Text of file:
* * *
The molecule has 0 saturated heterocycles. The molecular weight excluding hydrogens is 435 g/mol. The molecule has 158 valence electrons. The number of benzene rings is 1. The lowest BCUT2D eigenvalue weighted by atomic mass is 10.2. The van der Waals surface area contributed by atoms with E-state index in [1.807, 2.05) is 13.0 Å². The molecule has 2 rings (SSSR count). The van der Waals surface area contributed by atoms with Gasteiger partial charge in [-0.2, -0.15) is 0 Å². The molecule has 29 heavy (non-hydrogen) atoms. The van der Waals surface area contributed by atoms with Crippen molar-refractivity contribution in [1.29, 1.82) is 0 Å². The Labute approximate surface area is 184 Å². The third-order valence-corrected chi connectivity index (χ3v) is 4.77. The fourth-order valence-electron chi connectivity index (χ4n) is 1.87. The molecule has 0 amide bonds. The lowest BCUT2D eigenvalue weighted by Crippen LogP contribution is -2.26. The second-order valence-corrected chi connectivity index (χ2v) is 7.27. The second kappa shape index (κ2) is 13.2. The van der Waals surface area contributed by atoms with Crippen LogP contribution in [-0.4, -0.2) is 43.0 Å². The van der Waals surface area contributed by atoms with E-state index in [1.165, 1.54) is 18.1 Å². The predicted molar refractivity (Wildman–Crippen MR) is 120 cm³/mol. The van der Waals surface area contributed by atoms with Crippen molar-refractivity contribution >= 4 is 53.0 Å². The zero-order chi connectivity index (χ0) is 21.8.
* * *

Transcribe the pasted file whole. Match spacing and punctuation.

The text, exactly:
The molecule has 0 saturated heterocycles. The molecular weight excluding hydrogens is 435 g/mol. The molecule has 158 valence electrons. The number of benzene rings is 1. The lowest BCUT2D eigenvalue weighted by atomic mass is 10.2. The van der Waals surface area contributed by atoms with E-state index in [1.807, 2.05) is 13.0 Å². The molecule has 2 rings (SSSR count). The van der Waals surface area contributed by atoms with Gasteiger partial charge in [-0.2, -0.15) is 0 Å². The molecule has 29 heavy (non-hydrogen) atoms. The van der Waals surface area contributed by atoms with Crippen molar-refractivity contribution in [1.29, 1.82) is 0 Å². The Labute approximate surface area is 184 Å². The third-order valence-corrected chi connectivity index (χ3v) is 4.77. The fourth-order valence-electron chi connectivity index (χ4n) is 1.87. The molecule has 0 amide bonds. The lowest BCUT2D eigenvalue weighted by Crippen LogP contribution is -2.26. The second-order valence-corrected chi connectivity index (χ2v) is 7.27. The second kappa shape index (κ2) is 13.2. The van der Waals surface area contributed by atoms with Crippen LogP contribution in [-0.4, -0.2) is 43.0 Å². The van der Waals surface area contributed by atoms with E-state index in [1.165, 1.54) is 18.1 Å². The predicted molar refractivity (Wildman–Crippen MR) is 120 cm³/mol. The van der Waals surface area contributed by atoms with Crippen molar-refractivity contribution >= 4 is 53.0 Å². The zero-order chi connectivity index (χ0) is 21.8.